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EQUATION USED: = 0 has only 1 roots in [0,-1] From Graphmatica: Results obtained from Microsoft Excel: X-value F(X) -1 -1.5 0 0.5 Observe the change of y-value from negative value to positive value in the table. That shows that the root of the equation where the y-value is 0, is between x = 0 and x = -1. Now this is step 1, we're moving on to step 2. X-value F(X) -0.9 -0.7882969 -0.8 -0.3497152 -0.7 -0.0723543 -0.6 0.1120064 Now the search is narrowing in and it comes to one decimal place in between x = -1 and x = 0.
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We know from the rules of differentiation for such a function that for the (n+1) th differential you multiply the nth function by its power and lower its power by one. However, if we don't know the nth differential and we know only the original function this simple method is obviously not possible. Looking at the above example suggests that a solution would have to have something to do with factorials. The way the power and the differential number add together to equal b is of particular interest.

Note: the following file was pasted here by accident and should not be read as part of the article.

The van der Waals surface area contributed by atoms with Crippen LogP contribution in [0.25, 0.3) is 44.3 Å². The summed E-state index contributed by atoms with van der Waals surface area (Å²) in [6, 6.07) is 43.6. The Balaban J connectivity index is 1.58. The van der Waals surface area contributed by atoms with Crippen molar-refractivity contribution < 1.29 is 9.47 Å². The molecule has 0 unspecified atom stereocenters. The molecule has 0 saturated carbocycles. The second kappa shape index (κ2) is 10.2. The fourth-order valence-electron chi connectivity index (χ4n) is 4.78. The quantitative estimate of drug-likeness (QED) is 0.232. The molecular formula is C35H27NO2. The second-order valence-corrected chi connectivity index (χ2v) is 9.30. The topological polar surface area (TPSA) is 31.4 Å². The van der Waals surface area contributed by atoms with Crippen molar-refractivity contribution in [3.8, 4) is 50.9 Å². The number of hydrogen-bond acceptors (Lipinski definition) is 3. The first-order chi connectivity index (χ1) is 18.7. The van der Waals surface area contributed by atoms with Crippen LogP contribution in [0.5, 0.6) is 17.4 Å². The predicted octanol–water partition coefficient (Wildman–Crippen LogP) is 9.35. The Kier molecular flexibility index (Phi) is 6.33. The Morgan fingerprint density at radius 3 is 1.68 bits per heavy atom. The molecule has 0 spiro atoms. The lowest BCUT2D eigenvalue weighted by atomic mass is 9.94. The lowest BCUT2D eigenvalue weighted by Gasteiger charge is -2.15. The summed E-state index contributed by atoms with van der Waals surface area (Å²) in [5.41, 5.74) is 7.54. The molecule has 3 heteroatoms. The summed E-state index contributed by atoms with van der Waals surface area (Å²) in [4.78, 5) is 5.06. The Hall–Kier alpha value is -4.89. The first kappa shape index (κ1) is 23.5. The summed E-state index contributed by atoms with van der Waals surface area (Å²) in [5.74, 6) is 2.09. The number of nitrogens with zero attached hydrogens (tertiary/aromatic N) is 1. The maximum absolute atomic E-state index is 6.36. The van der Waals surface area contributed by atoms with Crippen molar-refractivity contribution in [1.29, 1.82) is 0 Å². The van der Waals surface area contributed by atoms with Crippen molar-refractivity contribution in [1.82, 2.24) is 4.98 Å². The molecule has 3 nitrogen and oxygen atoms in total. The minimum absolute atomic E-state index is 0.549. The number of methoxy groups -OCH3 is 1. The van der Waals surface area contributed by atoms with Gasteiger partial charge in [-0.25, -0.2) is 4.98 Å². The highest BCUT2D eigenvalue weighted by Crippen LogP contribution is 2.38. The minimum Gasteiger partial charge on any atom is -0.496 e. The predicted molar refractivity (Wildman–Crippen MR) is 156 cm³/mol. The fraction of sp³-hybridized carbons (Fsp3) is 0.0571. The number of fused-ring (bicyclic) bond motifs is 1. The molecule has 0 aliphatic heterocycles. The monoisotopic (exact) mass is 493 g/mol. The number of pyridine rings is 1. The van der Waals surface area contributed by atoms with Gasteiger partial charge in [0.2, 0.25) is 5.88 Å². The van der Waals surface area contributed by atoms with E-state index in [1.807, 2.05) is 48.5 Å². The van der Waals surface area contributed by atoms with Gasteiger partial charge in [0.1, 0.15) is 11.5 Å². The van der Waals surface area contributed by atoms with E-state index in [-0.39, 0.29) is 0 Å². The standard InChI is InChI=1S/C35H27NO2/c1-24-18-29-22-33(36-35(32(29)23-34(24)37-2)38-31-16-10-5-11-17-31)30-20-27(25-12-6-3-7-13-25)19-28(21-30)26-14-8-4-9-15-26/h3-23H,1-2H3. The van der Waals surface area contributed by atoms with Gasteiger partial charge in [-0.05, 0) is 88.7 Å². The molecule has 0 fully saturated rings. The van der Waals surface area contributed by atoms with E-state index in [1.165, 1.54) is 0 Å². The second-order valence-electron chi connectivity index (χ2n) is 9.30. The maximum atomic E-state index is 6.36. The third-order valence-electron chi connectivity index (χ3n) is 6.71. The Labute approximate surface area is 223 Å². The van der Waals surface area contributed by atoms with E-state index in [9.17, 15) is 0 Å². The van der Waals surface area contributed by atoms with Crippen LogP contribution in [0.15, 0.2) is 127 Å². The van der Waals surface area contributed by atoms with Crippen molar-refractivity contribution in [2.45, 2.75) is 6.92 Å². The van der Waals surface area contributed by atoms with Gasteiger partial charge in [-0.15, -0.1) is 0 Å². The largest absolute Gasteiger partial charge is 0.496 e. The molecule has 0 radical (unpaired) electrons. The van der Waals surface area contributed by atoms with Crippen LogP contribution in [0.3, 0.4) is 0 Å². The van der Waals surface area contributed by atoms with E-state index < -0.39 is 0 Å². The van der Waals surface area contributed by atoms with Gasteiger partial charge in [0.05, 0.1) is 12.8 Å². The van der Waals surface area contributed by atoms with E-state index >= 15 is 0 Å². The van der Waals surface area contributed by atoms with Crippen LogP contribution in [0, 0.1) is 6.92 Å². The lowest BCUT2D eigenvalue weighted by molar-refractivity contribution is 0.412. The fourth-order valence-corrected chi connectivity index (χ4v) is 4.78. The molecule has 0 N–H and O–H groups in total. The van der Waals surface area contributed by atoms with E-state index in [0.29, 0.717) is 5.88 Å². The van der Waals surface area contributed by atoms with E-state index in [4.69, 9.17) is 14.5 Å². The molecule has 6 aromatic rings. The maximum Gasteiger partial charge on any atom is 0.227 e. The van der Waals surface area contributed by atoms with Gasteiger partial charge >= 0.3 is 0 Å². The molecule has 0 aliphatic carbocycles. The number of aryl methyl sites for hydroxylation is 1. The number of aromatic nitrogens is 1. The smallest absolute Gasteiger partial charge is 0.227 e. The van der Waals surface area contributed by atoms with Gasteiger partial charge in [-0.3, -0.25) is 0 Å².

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Fractals. In order to create a fractal, you will need to be acquainted with complex numbers. Complex numbers on a graph are characterized by the coordinates of (x,y)
An example of a complex number can be: (5 + 4i). Complex numbers look ambitious, but they are not. In order to add complex numbers, you just need to add like terms:. In order to multiply complex numbers, you need to use the distributive law: . If you are faced with i2, please note that it is equal to -1! We shall start with Mandelbrot?s set. The Mandelbrot set was popularized due to its aesthetic appeal to many, and the simple rules that were applied in order to generate a complex structure.